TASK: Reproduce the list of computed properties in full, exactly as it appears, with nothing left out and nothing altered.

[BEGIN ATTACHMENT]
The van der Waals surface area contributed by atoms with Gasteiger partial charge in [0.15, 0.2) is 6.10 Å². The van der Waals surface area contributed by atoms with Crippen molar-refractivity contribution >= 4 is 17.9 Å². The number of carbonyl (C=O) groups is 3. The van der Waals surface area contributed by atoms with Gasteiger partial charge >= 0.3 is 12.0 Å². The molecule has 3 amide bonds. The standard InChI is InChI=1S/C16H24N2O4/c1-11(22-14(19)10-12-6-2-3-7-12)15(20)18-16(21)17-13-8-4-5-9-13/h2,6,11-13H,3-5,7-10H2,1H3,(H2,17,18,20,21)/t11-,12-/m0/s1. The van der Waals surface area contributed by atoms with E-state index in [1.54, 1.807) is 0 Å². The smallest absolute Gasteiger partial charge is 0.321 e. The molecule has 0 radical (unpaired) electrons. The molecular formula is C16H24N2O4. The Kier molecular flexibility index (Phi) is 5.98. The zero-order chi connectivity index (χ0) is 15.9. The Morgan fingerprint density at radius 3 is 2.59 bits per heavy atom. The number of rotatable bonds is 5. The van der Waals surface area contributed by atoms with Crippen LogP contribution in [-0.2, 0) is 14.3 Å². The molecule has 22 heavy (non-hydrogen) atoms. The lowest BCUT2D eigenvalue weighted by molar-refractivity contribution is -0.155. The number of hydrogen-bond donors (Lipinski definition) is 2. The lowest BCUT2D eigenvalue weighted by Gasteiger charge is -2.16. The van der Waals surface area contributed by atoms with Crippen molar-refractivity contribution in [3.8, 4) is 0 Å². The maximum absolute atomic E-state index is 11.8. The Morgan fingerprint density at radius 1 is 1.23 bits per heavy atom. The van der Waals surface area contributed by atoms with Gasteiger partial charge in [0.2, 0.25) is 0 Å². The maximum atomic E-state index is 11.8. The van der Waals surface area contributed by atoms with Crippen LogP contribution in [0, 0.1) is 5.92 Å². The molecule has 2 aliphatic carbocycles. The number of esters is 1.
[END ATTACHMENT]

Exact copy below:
The van der Waals surface area contributed by atoms with Gasteiger partial charge in [0.15, 0.2) is 6.10 Å². The van der Waals surface area contributed by atoms with Crippen molar-refractivity contribution >= 4 is 17.9 Å². The number of carbonyl (C=O) groups is 3. The van der Waals surface area contributed by atoms with Gasteiger partial charge >= 0.3 is 12.0 Å². The molecule has 3 amide bonds. The standard InChI is InChI=1S/C16H24N2O4/c1-11(22-14(19)10-12-6-2-3-7-12)15(20)18-16(21)17-13-8-4-5-9-13/h2,6,11-13H,3-5,7-10H2,1H3,(H2,17,18,20,21)/t11-,12-/m0/s1. The van der Waals surface area contributed by atoms with E-state index in [1.54, 1.807) is 0 Å². The smallest absolute Gasteiger partial charge is 0.321 e. The molecule has 0 radical (unpaired) electrons. The molecular formula is C16H24N2O4. The Kier molecular flexibility index (Phi) is 5.98. The zero-order chi connectivity index (χ0) is 15.9. The Morgan fingerprint density at radius 3 is 2.59 bits per heavy atom. The number of rotatable bonds is 5. The van der Waals surface area contributed by atoms with Crippen LogP contribution in [-0.2, 0) is 14.3 Å². The molecule has 22 heavy (non-hydrogen) atoms. The lowest BCUT2D eigenvalue weighted by molar-refractivity contribution is -0.155. The number of hydrogen-bond donors (Lipinski definition) is 2. The lowest BCUT2D eigenvalue weighted by Gasteiger charge is -2.16. The van der Waals surface area contributed by atoms with Crippen molar-refractivity contribution in [3.8, 4) is 0 Å². The maximum absolute atomic E-state index is 11.8. The Morgan fingerprint density at radius 1 is 1.23 bits per heavy atom. The van der Waals surface area contributed by atoms with Gasteiger partial charge in [0.2, 0.25) is 0 Å². The maximum atomic E-state index is 11.8. The van der Waals surface area contributed by atoms with Crippen LogP contribution in [0, 0.1) is 5.92 Å². The molecule has 2 aliphatic carbocycles. The number of esters is 1.